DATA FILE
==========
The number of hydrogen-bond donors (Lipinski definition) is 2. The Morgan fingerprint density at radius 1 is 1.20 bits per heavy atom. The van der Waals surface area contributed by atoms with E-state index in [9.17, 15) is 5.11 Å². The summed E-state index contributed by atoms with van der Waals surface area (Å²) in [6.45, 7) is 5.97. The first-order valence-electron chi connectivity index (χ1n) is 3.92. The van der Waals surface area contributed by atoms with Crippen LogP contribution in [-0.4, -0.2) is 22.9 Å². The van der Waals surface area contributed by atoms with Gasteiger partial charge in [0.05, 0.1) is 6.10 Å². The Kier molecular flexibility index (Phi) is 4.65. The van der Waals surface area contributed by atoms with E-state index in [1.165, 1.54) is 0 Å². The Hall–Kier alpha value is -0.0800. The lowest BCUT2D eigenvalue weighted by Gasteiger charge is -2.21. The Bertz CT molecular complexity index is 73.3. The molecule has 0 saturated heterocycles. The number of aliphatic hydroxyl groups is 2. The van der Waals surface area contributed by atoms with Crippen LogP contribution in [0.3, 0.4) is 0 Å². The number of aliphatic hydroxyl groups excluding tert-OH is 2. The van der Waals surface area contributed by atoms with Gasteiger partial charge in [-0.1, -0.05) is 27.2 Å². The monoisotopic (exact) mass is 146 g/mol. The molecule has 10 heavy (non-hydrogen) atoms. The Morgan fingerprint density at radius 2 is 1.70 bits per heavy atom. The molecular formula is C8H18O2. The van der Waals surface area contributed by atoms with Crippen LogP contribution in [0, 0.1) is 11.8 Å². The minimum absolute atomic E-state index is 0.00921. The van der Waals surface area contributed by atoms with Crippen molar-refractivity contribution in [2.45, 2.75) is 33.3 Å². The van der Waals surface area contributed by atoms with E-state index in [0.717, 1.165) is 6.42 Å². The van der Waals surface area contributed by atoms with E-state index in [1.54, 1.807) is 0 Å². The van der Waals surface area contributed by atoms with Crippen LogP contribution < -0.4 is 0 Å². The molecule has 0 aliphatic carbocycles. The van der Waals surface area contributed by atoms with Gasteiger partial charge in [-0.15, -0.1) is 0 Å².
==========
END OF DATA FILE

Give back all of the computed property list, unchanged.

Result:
The number of hydrogen-bond donors (Lipinski definition) is 2. The Morgan fingerprint density at radius 1 is 1.20 bits per heavy atom. The van der Waals surface area contributed by atoms with E-state index in [9.17, 15) is 5.11 Å². The summed E-state index contributed by atoms with van der Waals surface area (Å²) in [6.45, 7) is 5.97. The first-order valence-electron chi connectivity index (χ1n) is 3.92. The van der Waals surface area contributed by atoms with Crippen LogP contribution in [-0.4, -0.2) is 22.9 Å². The van der Waals surface area contributed by atoms with Gasteiger partial charge in [0.05, 0.1) is 6.10 Å². The Kier molecular flexibility index (Phi) is 4.65. The van der Waals surface area contributed by atoms with E-state index in [1.165, 1.54) is 0 Å². The Hall–Kier alpha value is -0.0800. The lowest BCUT2D eigenvalue weighted by Gasteiger charge is -2.21. The Bertz CT molecular complexity index is 73.3. The molecule has 0 saturated heterocycles. The number of aliphatic hydroxyl groups is 2. The van der Waals surface area contributed by atoms with Crippen LogP contribution in [0.3, 0.4) is 0 Å². The number of aliphatic hydroxyl groups excluding tert-OH is 2. The van der Waals surface area contributed by atoms with Gasteiger partial charge in [-0.1, -0.05) is 27.2 Å². The monoisotopic (exact) mass is 146 g/mol. The molecule has 10 heavy (non-hydrogen) atoms. The Morgan fingerprint density at radius 2 is 1.70 bits per heavy atom. The molecular formula is C8H18O2. The van der Waals surface area contributed by atoms with Crippen LogP contribution in [0, 0.1) is 11.8 Å². The minimum absolute atomic E-state index is 0.00921. The van der Waals surface area contributed by atoms with Crippen molar-refractivity contribution in [2.45, 2.75) is 33.3 Å². The van der Waals surface area contributed by atoms with E-state index in [0.717, 1.165) is 6.42 Å². The van der Waals surface area contributed by atoms with E-state index in [1.54, 1.807) is 0 Å². The van der Waals surface area contributed by atoms with Crippen LogP contribution < -0.4 is 0 Å². The molecule has 0 aliphatic carbocycles. The van der Waals surface area contributed by atoms with Gasteiger partial charge in [-0.15, -0.1) is 0 Å².